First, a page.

• It is common ground that the non-compete clause in the NDA is a restraint of trade. The question is whether the Court of Appeal was entitled to reach the conclusion that it was an unreasonable restraint of trade.
  • The Respondent submitted that a 6 year non-compete period was unreasonable in circumstances where only a few firms acted in this market. The Respondent submitted that the clause was a ‘naked’ non-compete clause without proper consideration and relied on arguments of freedom of contract, freedom of trade and freedom of choice for consumers of legal services to evidence that the restraint of trade was not reasonable.
  • Whether or not something is a reasonable restraint of trade is a matter of law. That the clause may have been negotiated between the parties is not the answer – only the Court may determine whether or not the restraint is reasonable.
  • The status of the Undertaking as a solicitor’s undertaking, if it is one, should not affect the application by the Court of the doctrine of restraint of trade. One must also consider points of free choice and competition.


The Supreme Court’s judgment will certainly be an interesting one, as it will provide clarity for the legal profession as to the scope of the Court’s inherent supervisory jurisdiction and potentially guidance on how this sits alongside the SRA’s regulatory function. A rare chance to see how the Court delineates its own power to enforce the conduct of solicitors. It will likely inform how, and in what format, solicitors should seek and give undertakings as between firms. If the Court has no power to enforce a solicitor’s undertaking given on behalf of a limited liability body corporate (i.e. an LLP) then it may be that solicitors are asked to give personal undertakings in circumstances when dealing with an LLP.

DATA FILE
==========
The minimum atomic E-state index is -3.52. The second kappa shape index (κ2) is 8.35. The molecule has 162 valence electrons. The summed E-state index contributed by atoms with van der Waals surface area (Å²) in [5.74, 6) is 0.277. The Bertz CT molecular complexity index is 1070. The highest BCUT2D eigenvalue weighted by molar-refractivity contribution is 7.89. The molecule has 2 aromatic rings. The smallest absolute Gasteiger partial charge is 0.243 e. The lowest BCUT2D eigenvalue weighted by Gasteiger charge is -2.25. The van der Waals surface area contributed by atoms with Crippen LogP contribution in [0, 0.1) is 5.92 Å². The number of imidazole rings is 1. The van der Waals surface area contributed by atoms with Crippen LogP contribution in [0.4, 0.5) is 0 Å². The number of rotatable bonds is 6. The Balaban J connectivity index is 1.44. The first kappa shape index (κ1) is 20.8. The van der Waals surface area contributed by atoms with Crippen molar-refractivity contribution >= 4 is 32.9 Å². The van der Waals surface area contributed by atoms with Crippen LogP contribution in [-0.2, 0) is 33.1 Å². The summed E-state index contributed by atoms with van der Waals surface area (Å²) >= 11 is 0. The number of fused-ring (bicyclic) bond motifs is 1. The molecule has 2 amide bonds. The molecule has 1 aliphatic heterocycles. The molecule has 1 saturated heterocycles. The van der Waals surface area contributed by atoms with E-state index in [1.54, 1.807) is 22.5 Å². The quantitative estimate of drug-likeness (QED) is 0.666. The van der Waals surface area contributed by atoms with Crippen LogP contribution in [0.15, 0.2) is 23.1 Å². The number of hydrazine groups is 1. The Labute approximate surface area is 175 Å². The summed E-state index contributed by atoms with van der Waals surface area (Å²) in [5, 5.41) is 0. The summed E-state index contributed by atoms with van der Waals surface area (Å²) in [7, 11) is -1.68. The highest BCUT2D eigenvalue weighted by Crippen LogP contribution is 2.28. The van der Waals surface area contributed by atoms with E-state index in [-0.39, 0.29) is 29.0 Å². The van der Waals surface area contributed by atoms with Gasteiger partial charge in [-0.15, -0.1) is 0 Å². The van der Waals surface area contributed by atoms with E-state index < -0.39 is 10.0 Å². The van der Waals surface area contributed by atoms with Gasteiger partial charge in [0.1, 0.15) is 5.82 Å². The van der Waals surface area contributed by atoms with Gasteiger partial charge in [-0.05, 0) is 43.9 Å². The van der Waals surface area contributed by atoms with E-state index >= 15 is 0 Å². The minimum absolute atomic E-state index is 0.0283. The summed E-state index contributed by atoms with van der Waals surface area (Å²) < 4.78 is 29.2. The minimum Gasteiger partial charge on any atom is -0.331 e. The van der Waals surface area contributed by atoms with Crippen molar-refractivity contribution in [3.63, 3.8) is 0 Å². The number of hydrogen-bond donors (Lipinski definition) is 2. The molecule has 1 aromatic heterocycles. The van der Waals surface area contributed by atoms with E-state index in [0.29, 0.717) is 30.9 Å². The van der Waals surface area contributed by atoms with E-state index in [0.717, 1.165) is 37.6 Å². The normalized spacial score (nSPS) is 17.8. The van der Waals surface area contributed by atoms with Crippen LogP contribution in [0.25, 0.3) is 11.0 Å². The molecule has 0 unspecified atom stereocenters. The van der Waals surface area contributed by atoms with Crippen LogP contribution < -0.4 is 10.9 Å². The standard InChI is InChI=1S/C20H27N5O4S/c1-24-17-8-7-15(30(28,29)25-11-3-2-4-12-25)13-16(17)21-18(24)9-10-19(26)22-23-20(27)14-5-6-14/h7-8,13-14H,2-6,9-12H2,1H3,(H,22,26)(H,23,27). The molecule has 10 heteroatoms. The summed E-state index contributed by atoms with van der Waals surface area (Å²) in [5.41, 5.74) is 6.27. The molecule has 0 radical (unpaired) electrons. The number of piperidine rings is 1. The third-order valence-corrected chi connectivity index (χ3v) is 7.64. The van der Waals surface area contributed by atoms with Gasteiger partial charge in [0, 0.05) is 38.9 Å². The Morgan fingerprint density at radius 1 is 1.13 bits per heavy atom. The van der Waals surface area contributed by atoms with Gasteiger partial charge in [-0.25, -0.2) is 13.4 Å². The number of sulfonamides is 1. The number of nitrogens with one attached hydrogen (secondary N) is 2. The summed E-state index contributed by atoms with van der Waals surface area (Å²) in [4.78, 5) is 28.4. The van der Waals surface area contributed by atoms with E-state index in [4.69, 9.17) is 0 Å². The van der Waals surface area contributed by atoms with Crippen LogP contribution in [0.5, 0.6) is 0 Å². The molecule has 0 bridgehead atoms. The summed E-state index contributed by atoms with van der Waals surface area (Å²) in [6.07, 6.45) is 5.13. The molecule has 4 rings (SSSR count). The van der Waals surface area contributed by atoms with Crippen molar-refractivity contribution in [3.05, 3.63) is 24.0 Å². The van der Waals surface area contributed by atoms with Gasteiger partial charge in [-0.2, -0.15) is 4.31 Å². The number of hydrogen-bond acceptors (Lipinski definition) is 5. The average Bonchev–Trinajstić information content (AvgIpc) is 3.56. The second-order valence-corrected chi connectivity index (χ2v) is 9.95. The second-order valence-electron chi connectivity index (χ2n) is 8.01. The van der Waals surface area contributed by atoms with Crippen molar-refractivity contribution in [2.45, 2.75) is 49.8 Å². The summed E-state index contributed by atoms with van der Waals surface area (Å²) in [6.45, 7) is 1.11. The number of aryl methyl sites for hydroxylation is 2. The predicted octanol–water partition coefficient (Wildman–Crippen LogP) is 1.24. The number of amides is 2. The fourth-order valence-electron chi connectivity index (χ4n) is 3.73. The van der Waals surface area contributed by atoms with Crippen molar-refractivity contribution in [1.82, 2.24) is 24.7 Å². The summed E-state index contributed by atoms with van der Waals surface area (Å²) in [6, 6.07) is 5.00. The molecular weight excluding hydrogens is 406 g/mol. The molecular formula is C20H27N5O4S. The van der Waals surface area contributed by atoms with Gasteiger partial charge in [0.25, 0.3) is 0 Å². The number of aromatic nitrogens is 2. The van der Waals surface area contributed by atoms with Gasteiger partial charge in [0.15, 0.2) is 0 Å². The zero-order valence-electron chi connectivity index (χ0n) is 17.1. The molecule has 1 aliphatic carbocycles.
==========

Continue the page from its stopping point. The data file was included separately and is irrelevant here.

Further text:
It will also offer an interesting insight into the hierarchy and interplay of the various doctrines of freedom – trade, contract, competition – and how and whether these take precedence over public policy where solicitors’ conduct is concerned.

Finally, it will cause the Supreme Court to consider the intention of Parliament as regard to body corporate ‘legal persons’. Parliament has not expressly provided whether body corporates are intended to fall within the scope of the court’s inherent supervisory jurisdiction as set out in s.50 of the Solicitors Act. The respondent relies on this absence of expression to evidence that body corporates must not fall within the scope of the jurisdiction. On the contrary, the appellant argues that, because Parliament has not expressly excluded body corporates from the scope of the jurisdiction, that must fall within the scope of the same.